With no disrespect intended to the armies of IT tech support
workers whose constant labor keeps America's computers running, IBM thinks
they've found someone who can do the job even better-the computers themselves.
The company (www.ibm.com) last
week announced it was beefing up the automated online support for its
IntelliStation(TM) workstations, and packaging new computers with "automated
problem resolution." Their goal is to reduce customers' time spent on tech
support by enabling the workstations to provide enhanced-assistance on service
calls, or even to perform the fixes themselves. The new "self-healing"
technology can identify its own systems' problems, then correct them by
performing software diagnostics on its configuration and applications.
These "enhanced e-support solutions" use technology licensed from
Support.com Inc. (www.support.com) for the
IntelliStation, ThinkPad notebooks, NetVista desktops, and eServer xSeries
The word “smart” is becoming the dumbest word around. It has been applied to almost every device and system in our homes. In addition to smartphones and smart meters, we now hear about smart clothing and smart shoes, smart lights, smart homes, smart buildings, and every trendy city today has its smart city project. Just because it has a computer inside and is connected to the Web, does not mean it is smart.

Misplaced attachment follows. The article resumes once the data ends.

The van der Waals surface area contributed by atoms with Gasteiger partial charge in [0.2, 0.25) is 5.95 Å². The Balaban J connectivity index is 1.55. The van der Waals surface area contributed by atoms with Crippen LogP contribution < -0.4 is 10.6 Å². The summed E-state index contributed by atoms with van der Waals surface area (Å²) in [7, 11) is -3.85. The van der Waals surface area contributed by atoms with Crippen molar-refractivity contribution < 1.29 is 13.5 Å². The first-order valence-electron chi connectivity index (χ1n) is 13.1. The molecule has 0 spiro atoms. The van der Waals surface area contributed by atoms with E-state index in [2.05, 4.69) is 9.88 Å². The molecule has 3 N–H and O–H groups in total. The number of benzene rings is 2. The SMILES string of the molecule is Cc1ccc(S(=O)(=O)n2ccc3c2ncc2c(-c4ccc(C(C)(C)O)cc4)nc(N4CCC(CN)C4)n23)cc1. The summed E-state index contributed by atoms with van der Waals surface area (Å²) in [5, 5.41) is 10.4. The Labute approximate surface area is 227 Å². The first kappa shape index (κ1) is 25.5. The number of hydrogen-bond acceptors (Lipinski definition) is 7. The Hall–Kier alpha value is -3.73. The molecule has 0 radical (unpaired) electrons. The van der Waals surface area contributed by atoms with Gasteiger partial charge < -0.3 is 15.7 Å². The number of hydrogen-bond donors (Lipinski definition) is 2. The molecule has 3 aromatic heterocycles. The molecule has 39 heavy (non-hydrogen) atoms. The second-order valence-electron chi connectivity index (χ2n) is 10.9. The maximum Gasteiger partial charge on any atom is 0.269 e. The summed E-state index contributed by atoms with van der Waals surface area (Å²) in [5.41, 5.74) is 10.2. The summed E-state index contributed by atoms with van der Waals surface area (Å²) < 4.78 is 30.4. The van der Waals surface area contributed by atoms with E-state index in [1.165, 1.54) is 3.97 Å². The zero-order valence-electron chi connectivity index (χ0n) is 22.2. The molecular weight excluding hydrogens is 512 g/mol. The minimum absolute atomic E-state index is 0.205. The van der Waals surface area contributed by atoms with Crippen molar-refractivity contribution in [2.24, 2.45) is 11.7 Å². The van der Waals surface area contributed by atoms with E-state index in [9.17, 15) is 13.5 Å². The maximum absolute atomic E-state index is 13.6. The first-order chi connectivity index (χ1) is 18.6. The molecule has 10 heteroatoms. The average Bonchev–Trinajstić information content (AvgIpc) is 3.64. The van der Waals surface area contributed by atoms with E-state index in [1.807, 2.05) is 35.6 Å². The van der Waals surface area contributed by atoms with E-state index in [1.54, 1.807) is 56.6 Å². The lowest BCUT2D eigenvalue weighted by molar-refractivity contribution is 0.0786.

Are you being paid enough? Do you want a better job? According to a recent survey Manpower released just before Engineers Week, employers and engineers don't see eye-to-eye about the state of US engineers' skills and experience.
Focus on Fundamentals consists of 45-minute on-line classes that cover a host of technologies. You learn without leaving the comfort of your desk. All classes are taught by subject-matter experts and all are archived. So if you can't attend live, attend at your convenience.